Though 2020 is set to deliver two more potentially game-changing streaming services in the form of Peacock and HBO Max, Netflix is still sitting quite comfortably atop the streaming mountain, with budgets as vast as its original content library. Perhaps the most noteworthy detail separating Netflix from the rest of the playing field is its insistence on keeping outsiders' advertising off of its website and apps, and CEO Reed Hastings recently offered a strong explanation for why the company will likely remain ad-free for as long as possible.
Despite the fact that customers tend to rail against commercials in both linear and streaming contexts, many people both inside and outside of the industry have questioned why Netflix has remained steadfast in keeping commercials off of its platform. After all, ads would bring in much-needed revenue to balance Netflix's high-dollar loans, right? While that may be ideally true, Netflix execs are aware that it's not so cut and dry.
To eventually make any kinds of advertising profits, Netflix would first need to devote a lot of time and money to setting up resources in that realm. As Reed Hastings put it in the Q4 earnings call that took place recently, it would mean directly competing with some of the biggest ad providers on the planet, including Google, Facebook and Amazon. Going hard on ads would also mean collecting a lot of user data for more targeted commercial placement. Here's Hastings' take on it during the earnings call (opens in new tab):
[L]ong-term there is not easy money there and instead we think if we don't have exposure to that, the positive side is we're in much safer place, we're not integrating everybody's data. We're not controversial that way. We've got a much simpler business model which is just focused on streaming and customer pleasure. So, we think with our model that we will actually get to a larger revenue, a larger profit, larger market cap, because we don't have the exposure to something that we're strategically disadvantaged at, which is online advertising against those big three, which over the next 10 years are just going to integrate incredible amounts of data about everybody that we won't, and we're not trying to have access to. So that's why we're really pretty confident to the best business model is this way. It's certainly in the long term.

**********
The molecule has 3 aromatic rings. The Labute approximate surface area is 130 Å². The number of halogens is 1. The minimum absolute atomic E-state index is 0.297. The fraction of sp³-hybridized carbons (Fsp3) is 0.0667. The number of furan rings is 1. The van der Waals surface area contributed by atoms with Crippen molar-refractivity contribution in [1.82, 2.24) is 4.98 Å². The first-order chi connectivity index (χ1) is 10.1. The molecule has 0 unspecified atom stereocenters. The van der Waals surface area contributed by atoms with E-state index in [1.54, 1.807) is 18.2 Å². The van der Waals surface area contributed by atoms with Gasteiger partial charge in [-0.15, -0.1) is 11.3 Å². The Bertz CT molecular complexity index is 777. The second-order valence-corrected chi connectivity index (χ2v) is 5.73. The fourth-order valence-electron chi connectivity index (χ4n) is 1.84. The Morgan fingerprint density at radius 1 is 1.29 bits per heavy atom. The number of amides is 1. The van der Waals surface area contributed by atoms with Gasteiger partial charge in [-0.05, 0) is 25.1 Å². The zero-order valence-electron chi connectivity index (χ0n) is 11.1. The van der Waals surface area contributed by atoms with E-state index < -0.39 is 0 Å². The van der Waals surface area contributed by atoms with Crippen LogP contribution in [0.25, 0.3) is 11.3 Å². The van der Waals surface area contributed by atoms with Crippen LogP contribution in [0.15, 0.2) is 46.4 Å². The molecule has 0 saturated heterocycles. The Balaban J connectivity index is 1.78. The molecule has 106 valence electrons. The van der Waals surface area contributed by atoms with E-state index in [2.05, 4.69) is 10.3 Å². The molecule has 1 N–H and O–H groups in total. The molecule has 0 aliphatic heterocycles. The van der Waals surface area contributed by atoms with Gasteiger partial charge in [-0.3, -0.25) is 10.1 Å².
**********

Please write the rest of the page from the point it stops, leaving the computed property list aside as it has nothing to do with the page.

Had Netflix initially devoted tons of money to an advertising corps that could currently stand toe-to-toe with Amazon and Facebook's data-mining, it might be a different story. But as things currently stand, Netflix would likely need to start from the ground up in building its own advertising sector, and even though the company obviously does track user info in terms of the content being watched, the reins would then have to be loosened to allow for tons of other customer details to get logged.
Considering it now has TV series and movie productions happening all over the world, with a bigger global reach than ever before, Netflix is currently in a spot where it's not yet worth exploiting the minutiae of its subscribers' lives for focused ads. Beyond all of the potential financial hoops that would need to be traversed, Netflix would also be painting a target on its back for privacy advocates to take aim at.
Here's Reed Hastings doubling down on the concept that Netflix just isn't interested in keeping track of all the user data that Amazon, Google and Facebook amass specifically to populate their ad boxes and videos.
We don't collect anything, we're really focused on just making our members happy and we're not tied up with all that controversy around advertising. And again, if you wanted to succeed in online advertising, you can't just have a little data. To keep up with those giants, you've got to spend very heavily on that and track locations and all kinds of other things that we're not interested in doing. We want to be the safer spy where you can explore, you can get stimulated, have fun, enjoy, relax and have none of the controversy around exploiting users with advertising.
Indeed, while there will always be detractors who see Netflix in a dimmer light than other companies such as Disney+ or Hulu, complaints are almost always tethered to the content library itself, or to some of the service's specific quirks, such as automatically starting trailers as soon as shows/movies are highlighted. I doubt anyone believes Netflix embraces the same shady-as-all-hell data-mining tactics as other online giants, and hopefully the company can remain on that side of the ethical line for years to come. (Now if it could just make its ratings system a little more transparent.)
Nick is a Cajun Country native, and is often asked why he doesn't sound like that's the case. His love for his wife and daughters is almost equaled by his love of gasp-for-breath laughter and gasp-for-breath horror. A lifetime spent in the vicinity of a television screen led to his current dream job, as well as his knowledge of too many TV themes and ad jingles.
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